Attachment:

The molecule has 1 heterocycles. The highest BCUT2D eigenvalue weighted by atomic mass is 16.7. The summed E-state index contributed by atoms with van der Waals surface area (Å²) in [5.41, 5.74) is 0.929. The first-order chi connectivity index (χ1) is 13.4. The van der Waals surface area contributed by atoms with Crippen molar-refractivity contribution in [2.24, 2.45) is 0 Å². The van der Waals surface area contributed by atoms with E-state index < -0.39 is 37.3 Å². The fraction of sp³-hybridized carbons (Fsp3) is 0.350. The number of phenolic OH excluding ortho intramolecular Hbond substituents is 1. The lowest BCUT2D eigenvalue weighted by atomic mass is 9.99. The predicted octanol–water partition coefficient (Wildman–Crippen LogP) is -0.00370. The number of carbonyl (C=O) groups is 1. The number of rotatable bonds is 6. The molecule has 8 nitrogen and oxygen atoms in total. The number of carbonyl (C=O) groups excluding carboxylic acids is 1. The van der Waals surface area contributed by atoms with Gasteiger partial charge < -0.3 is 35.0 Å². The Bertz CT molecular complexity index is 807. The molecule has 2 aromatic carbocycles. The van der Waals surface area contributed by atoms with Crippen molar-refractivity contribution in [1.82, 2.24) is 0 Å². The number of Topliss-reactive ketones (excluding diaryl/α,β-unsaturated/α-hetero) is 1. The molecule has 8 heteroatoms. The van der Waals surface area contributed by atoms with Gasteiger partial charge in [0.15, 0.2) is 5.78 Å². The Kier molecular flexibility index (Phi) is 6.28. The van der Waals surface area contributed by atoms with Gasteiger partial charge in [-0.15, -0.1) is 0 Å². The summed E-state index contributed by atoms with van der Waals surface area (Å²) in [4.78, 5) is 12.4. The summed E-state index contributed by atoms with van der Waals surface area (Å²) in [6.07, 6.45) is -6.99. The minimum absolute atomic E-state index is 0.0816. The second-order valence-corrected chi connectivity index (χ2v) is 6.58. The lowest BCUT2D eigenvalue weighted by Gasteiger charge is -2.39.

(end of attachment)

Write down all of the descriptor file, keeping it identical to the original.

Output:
The molecule has 1 heterocycles. The highest BCUT2D eigenvalue weighted by atomic mass is 16.7. The summed E-state index contributed by atoms with van der Waals surface area (Å²) in [5.41, 5.74) is 0.929. The first-order chi connectivity index (χ1) is 13.4. The van der Waals surface area contributed by atoms with Crippen molar-refractivity contribution in [2.24, 2.45) is 0 Å². The van der Waals surface area contributed by atoms with E-state index < -0.39 is 37.3 Å². The fraction of sp³-hybridized carbons (Fsp3) is 0.350. The number of phenolic OH excluding ortho intramolecular Hbond substituents is 1. The lowest BCUT2D eigenvalue weighted by atomic mass is 9.99. The predicted octanol–water partition coefficient (Wildman–Crippen LogP) is -0.00370. The number of carbonyl (C=O) groups is 1. The number of rotatable bonds is 6. The molecule has 8 nitrogen and oxygen atoms in total. The number of carbonyl (C=O) groups excluding carboxylic acids is 1. The van der Waals surface area contributed by atoms with Gasteiger partial charge < -0.3 is 35.0 Å². The Bertz CT molecular complexity index is 807. The molecule has 2 aromatic carbocycles. The van der Waals surface area contributed by atoms with Crippen molar-refractivity contribution in [1.82, 2.24) is 0 Å². The number of Topliss-reactive ketones (excluding diaryl/α,β-unsaturated/α-hetero) is 1. The molecule has 8 heteroatoms. The van der Waals surface area contributed by atoms with Gasteiger partial charge in [0.15, 0.2) is 5.78 Å². The Kier molecular flexibility index (Phi) is 6.28. The van der Waals surface area contributed by atoms with Gasteiger partial charge in [-0.15, -0.1) is 0 Å². The summed E-state index contributed by atoms with van der Waals surface area (Å²) in [4.78, 5) is 12.4. The summed E-state index contributed by atoms with van der Waals surface area (Å²) in [6.07, 6.45) is -6.99. The minimum absolute atomic E-state index is 0.0816. The second-order valence-corrected chi connectivity index (χ2v) is 6.58. The lowest BCUT2D eigenvalue weighted by Gasteiger charge is -2.39.